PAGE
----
Friday 21st September 2018

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March 9, 2018 Our Catholic Faith No Comments

Q. In St. Matthew’s account of the Ascension of Jesus into Heaven, he says that when the disciples saw Jesus and worshiped Him, some of them “doubted” (Matt. 28:17). I thought only Thomas doubted that Jesus had risen, but that he was convinced otherwise at the second appearance of our Lord on the Sunday after Easter. So what is Matthew talking about? — P.H., New Jersey.
A. Although all of the disciples saw Jesus after His Resurrection, perhaps the faith of some of them was not as strong as you might think. We know that ten of them saw Jesus on Easter and eleven of them on the following Sunday, but only seven were present at the Sea of Tiberias when Jesus prepared breakfast for them and three times asked Peter if he loved Him (cf. John 21:1-19).
Is it possible that the faith of the four who were missing on that occasion, which John describes as the “third time Jesus was revealed to his disciples after being raised from the dead” (21:14), had waned? This could be true if they hadn’t seen the Lord between the Sunday after Easter and the Ascension more than 30 days later.
In any case, if all doubts were not resolved at the Ascension, they certainly were erased when the Holy Spirit came down upon them on Pentecost. They left the safety of the Upper Room and went out into the streets of Jerusalem boldly proclaiming that Jesus had risen from the dead and that if the people wished to be saved from “this corrupt generation,” they should “repent and be baptized, every one of you, in the name of Jesus Christ for the forgiveness of your sins, and you will receive the gift of the Holy Spirit” (Acts 2:38).

Q. What can you tell me about the Neocatechumenal Way? Also, is the Human Life Review still being published? — M.S., Connecticut.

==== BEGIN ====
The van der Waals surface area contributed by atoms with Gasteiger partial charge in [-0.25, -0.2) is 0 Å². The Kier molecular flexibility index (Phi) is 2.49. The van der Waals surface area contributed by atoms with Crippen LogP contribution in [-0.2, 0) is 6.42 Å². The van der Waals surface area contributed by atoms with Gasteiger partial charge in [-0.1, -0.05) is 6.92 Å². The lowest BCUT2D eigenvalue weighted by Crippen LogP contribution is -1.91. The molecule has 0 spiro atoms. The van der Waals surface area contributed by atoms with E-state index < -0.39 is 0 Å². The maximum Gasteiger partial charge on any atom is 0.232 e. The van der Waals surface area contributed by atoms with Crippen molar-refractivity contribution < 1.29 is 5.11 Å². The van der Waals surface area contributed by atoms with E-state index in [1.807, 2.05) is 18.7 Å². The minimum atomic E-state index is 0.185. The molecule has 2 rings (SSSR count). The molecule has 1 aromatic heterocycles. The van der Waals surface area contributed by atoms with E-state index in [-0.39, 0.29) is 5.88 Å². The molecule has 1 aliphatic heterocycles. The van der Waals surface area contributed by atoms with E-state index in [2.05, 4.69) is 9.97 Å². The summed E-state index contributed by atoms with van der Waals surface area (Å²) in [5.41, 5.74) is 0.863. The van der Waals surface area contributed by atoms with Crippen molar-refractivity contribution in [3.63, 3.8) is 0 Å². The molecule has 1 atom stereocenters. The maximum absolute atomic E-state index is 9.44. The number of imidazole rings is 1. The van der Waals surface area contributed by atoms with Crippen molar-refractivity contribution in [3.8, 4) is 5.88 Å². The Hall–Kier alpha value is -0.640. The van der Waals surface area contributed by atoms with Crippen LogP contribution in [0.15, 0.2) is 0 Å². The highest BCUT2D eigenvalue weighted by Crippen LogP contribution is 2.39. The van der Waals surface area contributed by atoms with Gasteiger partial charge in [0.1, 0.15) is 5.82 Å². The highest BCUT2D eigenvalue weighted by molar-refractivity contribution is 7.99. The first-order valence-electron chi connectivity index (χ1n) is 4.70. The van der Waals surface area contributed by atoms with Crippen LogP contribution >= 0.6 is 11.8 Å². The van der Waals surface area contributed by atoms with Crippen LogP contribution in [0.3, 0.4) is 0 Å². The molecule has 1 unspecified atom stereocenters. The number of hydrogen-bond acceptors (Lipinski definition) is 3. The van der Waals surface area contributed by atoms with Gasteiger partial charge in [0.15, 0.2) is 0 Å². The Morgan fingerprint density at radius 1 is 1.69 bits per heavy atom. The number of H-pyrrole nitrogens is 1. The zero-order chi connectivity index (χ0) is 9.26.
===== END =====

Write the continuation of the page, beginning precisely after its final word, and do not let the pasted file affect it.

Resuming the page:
A. Answering the last question first, yes, the Human Life Review is still being published four times a year. A subscription to this excellent publication is available for $40 a year by writing to the Human Life Foundation, P.O. Box 574, New York, NY 10157.
As for your first question, the Neocatechumenal Way was founded in Spain in 1964 by Kiko Arguello and Carmen Hernandez to evangelize the poor. It is organized into parish-based communities of 20 to 50 people, claims a worldwide following of more than one million members in 124 nations, has about 2,000 priests, operates some 100 Redemptoris Mater seminaries, sends thousands of families to spread the faith around the world, and has been praised by recent Popes.
In 1990, for example, St. John Paul II recognized the Way “as an itinerary of Catholic formation valid for our society and modern times.” He expressed the wish that the evangelical work of this new movement “may be realized according to the guidelines proposed by its initiators, in the spirit of service to the Ordinary of the place and in communion with him, and in the context of the unity of the particular Church with the universal Church.”
In 2012, Pope Benedict XVI praised them for helping “those who have already been baptized to rediscover the beauty of the life of faith, the joy of being Christian.”
And in March 2015, Pope Francis received members of the Way in audience and expressed “my appreciation and my encouragement for the great benefit they bring to the Church….I always say that the Neocatechumenal Way does great good for the Church.”
The Holy Father said that “our meeting today is a missionary commissioning in obedience to what Christ asked us: ‘Go into the whole world and proclaim the gospel to every creature’ (cf. Mark 16:15). And I am particularly glad that this mission is carried out thanks to Christian families, united in a community, who have the mission to give witness to our faith that attracts people to the beauty of the Gospel. In the words of Christ: ‘This is how all will know that you are my disciples’ (cf. John 13:24), and ‘be one that the world may believe’ (cf. John 17:21).
“These communities, called by the bishops, are formed by a priest and four or five families, with children, including grown-up ones, and are a ‘missio ad gentes’ with a mandate to evangelize non-Christians. Non-Christians who’ve never heard about Jesus Christ and the many non-Christians who’ve forgotten who Jesus Christ was…baptized non-Christians but who have forgotten their faith because of secularization, worldliness, and many other things. Reawaken that faith!”